Fingerprint evidence under scrutiny: Issues raised by six international forensic reports (part 2)
Authors Lirieka Meintjes Van Der Walt and Mercy Chiwara
Affiliations: BJuris LLB (UPE); LLM (Rhodes); LLD (Rijksunversiteit Leiden), Adjunct Professor of Law, Leader of the Law, Science and Justice Research Niche Area, University of Fort Hare; LLB; LLM (University of Fort Hare).
Source: South African Journal of Criminal Justice, Volume 33 Issue 1, p. 168 – 191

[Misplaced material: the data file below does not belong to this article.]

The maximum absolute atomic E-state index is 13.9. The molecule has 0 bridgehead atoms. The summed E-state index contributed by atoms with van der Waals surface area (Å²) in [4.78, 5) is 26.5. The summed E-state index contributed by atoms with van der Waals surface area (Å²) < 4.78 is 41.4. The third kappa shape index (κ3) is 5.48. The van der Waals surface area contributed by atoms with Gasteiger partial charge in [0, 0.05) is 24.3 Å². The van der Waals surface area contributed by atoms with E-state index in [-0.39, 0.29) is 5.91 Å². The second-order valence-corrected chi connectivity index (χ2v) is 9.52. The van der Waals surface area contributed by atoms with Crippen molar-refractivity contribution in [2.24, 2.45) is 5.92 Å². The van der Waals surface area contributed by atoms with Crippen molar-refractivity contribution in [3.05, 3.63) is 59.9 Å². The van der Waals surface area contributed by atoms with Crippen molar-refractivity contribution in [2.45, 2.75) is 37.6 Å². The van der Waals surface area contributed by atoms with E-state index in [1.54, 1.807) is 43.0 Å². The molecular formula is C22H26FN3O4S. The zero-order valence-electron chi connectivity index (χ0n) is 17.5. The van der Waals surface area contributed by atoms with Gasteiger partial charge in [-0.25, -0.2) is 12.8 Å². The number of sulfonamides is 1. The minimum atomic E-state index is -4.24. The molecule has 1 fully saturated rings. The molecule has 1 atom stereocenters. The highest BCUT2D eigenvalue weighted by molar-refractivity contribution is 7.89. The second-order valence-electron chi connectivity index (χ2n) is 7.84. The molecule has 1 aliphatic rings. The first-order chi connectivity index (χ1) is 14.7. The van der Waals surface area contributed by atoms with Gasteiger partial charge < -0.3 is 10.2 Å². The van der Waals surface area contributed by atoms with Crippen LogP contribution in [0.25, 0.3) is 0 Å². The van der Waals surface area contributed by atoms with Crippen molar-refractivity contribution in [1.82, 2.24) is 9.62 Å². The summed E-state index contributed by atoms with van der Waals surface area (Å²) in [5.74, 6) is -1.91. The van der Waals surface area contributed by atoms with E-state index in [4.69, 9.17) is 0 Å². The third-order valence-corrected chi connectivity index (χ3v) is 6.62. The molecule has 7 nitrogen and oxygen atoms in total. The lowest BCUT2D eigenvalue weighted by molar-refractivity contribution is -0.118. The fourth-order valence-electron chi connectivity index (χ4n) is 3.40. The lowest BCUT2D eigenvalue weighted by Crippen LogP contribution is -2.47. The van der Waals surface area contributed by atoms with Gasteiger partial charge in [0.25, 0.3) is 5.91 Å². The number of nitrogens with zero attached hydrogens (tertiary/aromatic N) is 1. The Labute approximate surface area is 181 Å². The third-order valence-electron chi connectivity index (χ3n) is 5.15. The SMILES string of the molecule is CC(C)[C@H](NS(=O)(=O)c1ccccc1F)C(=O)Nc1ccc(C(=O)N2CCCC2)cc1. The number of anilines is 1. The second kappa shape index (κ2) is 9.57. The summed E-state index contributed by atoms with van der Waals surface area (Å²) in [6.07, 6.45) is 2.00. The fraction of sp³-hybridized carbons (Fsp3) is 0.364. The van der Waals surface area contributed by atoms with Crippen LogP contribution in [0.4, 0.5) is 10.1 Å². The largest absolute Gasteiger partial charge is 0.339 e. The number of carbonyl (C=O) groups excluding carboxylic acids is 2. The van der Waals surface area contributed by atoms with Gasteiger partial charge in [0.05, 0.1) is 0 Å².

Part 1 of this article, separately published in 2019 (32(2)) SACJ 155, scrutinises the Mayfield Report and the NAS Report with regard to fingerprint evidence. This section, Part 2 of the article, specifically interrogates the 2011 Scottish Fingerprint Inquiry Report (SFI Report) (consisting of 750 pages); the 2012 National Institute of Science and Technology Report (NIST Report) (consisting of 249 pages), the 2016 Forensic Science in Criminal Courts: Ensuring Scientific Validity of Feature-Comparison Methods Report by the President’s Council of Advisors on Science and Technology (PCAST Report) (consisting of 174 pages) and the 2017 Forensic Science Assessments: A Quality and Gap Analysis: Latent Fingerprint Examination of the American Association for the Advancement of Science (AAAS Report) (consisting of 166 pages). In this article, the summaries of these extensive and incisive reports and the recommendations contained therein, clearly reflect a startling similarity in the findings of the different reports. It is pointed out that all the reports register pertinent challenges faced by fingerprint evidence with regard to validity and reliability. The article concludes by asserting that South Africa might well heed the challenges and shortcomings registered by these reports when deciding on the relative weight that should be attached to fingerprint evidence.